I’m not looking to vote in the upcoming local elections, either in Colorado or my home state of Illinois, but that shouldn’t stop or sway you from casting your ballot.
I take pride in my ability to be honest with myself and say that I don’t have the time or energy to research the candidates running.
Since the United States’ inception, voting has been considered a noble civic duty of every citizen, and a unique privilege only citizens of democratic communities are granted. There seems to be a general consensus among many that if one can vote, one has a moral obligation to do so.
However, voting only does any sort of good when performed properly.
There is a concerning number of people in this country who go out to vote, with no real reason other than because they can, without doing the proper research on the candidates running for office.
Casting your vote in a way that is effectively blind does nothing to further this country and ultimately does nothing to further your beliefs and goals if you are casting a vote for someone whose beliefs and goals you don’t fully understand.
Unfortunately, I know I am one of those people who is not going to be researching the candidates. For this reason, I also know I won’t be voting.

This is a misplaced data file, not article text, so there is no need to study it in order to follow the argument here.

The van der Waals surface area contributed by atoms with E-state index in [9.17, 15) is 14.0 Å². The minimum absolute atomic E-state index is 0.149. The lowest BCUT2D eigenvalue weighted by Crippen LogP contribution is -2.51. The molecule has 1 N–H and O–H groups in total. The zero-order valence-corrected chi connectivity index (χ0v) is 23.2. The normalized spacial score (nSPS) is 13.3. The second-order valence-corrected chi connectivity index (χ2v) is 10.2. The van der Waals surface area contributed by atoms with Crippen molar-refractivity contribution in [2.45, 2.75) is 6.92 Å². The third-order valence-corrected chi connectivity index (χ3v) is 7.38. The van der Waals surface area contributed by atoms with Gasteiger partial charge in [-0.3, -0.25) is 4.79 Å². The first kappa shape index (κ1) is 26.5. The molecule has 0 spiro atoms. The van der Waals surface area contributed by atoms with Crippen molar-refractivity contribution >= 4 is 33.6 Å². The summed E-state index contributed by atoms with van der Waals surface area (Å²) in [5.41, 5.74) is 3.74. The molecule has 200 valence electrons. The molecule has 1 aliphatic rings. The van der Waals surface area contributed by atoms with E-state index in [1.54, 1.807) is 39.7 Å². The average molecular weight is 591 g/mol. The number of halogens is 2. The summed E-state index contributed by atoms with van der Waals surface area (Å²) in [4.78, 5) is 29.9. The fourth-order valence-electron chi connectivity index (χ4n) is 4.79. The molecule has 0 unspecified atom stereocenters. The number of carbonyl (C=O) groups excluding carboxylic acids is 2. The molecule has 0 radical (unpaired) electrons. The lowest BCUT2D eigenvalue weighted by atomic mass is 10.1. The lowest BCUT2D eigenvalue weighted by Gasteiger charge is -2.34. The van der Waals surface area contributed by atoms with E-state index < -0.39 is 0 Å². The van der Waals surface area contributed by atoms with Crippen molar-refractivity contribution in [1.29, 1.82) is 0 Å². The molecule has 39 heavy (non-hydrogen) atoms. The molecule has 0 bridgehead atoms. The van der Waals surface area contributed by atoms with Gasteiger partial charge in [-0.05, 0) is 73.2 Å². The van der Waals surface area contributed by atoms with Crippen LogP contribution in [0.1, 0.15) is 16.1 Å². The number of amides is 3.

There is no point in me filling out a ballot if I’m not going to take the time and care to make sure that ballot is going toward causes I believe in.
Life is hard, busy and chaotic. I simply don’t have the mental fortitude this year to properly cast my vote. In the future, I hope to be in a place where I can seize the opportunity to steer the country a little bit in the direction I hope for it to go. But this just isn’t the year.
But don’t take this all the wrong way: I am not trying to tell you not to research, and I’m not telling you not to vote. I am simply explaining why I am not going to, in the hope that this article finds someone in a similar position crumbling under the social pressure to exercise your “civic duty.” Hopefully, that person knows they’re not alone.
If you do happen to be in a mental, physical, financial or otherwise healthy position to get out and vote, please do. If you’re not, evaluate your situation and make an effort if possible (but no shame to you if it’s not possible).
You’ve heard it a million times, but I’ll repeat it for the sake of it: Voting is important. The system in which we elect the individuals to represent us is deeply flawed, yes, but until it’s fixed, we have to do what we can to move the country in the direction that we want to see. It might not feel like it, but a lot of power is in your hands: Use it.
I just know I won’t. At least not this year. And that’s OK.
Photo caption: Ballot boxes located in front of the University Center. Photo by Taylor Villalpando.